Apple ordered to pay $506 million to University of Wisconsin
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Apple ordered to pay $506 million to University of Wisconsin for infringement of chip efficiency patent

In 2015, Apple was sued for allegedly using a technology developed by a professor at the University of Wisconsin-Madison without their permission. It was used on their A7 and A8 chips. Apple lost the patent case and was ordered to pay $234 million. Since Apple continued to use the technology, the sum that it owes to the Wisconsin University has risen to a whopping $506 million. The additional charges and interest levied increased the amount.

In 1998, Wisconsin Alumni Research Foundation acquired a patent for its technology which focused on improving chip efficiency. According to the foundation, Apple’s A7, A8 and A8X chips found in iPhone 5s, iPhone 6, iPhone 6s and a number of iPad models have violated the patent. Initially, Apple had asked the U.S. Patent and Trademark Office to inspect the validity of the patent. However, after close examination, its request was denied. When Apple was found guilty in 2015, it was liable for damages up to $862 million. However, it was found that their attempt to infringe the University’s technology was not deliberate. Due to this, the number was scaled down to $234 million. It included supplemental damages of $1.61 per infringing unit sold through October 26, 2015. Ongoing royalties were charged at $2.74 per infringing unit sold from October 27, 2015.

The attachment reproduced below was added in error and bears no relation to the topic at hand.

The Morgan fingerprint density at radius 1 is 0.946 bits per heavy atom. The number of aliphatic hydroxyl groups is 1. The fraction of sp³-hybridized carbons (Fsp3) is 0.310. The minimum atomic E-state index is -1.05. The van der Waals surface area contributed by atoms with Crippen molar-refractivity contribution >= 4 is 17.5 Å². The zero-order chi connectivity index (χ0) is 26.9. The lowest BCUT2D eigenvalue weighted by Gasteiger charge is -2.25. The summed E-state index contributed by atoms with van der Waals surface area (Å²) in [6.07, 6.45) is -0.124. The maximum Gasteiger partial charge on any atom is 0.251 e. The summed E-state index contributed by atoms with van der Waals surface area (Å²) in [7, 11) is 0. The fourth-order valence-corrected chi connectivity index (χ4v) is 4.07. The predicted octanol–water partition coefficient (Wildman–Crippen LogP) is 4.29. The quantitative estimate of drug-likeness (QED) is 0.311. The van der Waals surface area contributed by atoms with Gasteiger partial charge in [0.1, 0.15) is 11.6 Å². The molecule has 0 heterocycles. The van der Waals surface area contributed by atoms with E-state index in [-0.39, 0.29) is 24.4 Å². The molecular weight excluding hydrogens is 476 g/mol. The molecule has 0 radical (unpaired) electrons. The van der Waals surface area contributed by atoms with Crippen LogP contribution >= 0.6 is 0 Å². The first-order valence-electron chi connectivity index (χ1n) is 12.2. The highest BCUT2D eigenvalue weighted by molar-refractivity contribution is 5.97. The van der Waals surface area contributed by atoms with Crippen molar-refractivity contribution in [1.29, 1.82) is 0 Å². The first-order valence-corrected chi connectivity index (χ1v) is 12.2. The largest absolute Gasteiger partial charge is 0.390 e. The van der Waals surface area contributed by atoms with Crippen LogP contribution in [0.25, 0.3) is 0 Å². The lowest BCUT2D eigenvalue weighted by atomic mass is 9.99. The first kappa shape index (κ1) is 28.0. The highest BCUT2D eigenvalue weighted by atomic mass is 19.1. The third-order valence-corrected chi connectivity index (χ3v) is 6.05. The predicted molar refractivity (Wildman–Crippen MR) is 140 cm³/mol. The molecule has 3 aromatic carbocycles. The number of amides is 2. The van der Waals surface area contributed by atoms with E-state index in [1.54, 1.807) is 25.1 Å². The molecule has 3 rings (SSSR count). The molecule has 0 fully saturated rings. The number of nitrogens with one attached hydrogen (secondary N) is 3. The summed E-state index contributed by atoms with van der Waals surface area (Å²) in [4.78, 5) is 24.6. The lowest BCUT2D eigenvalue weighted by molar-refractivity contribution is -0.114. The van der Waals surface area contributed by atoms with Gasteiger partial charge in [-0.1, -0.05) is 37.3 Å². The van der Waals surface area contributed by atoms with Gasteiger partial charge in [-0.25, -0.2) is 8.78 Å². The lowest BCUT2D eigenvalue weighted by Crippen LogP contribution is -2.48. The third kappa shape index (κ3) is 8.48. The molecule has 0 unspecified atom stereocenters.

The Wisconsin Alumni Research Foundation sued Apple in another lawsuit in 2015. It said that A9 and A9X chips used in iPhone 6s, iPhone 6s Plus and iPad Pro also violate the same patent.

apple iphone and ipad

Apple has appealed the Jury’s decision to the U.S. Court of Appeals for the Federal Circuit situated in Washington D.C. There have been no comments on today’s findings from them yet.

The Wisconsin Alumni Research Foundation has been lucrative in the previous cases of similar nature. In 2008, it sued Intel on similar grounds. The case was settled outside the court one day before the trial.

 

 

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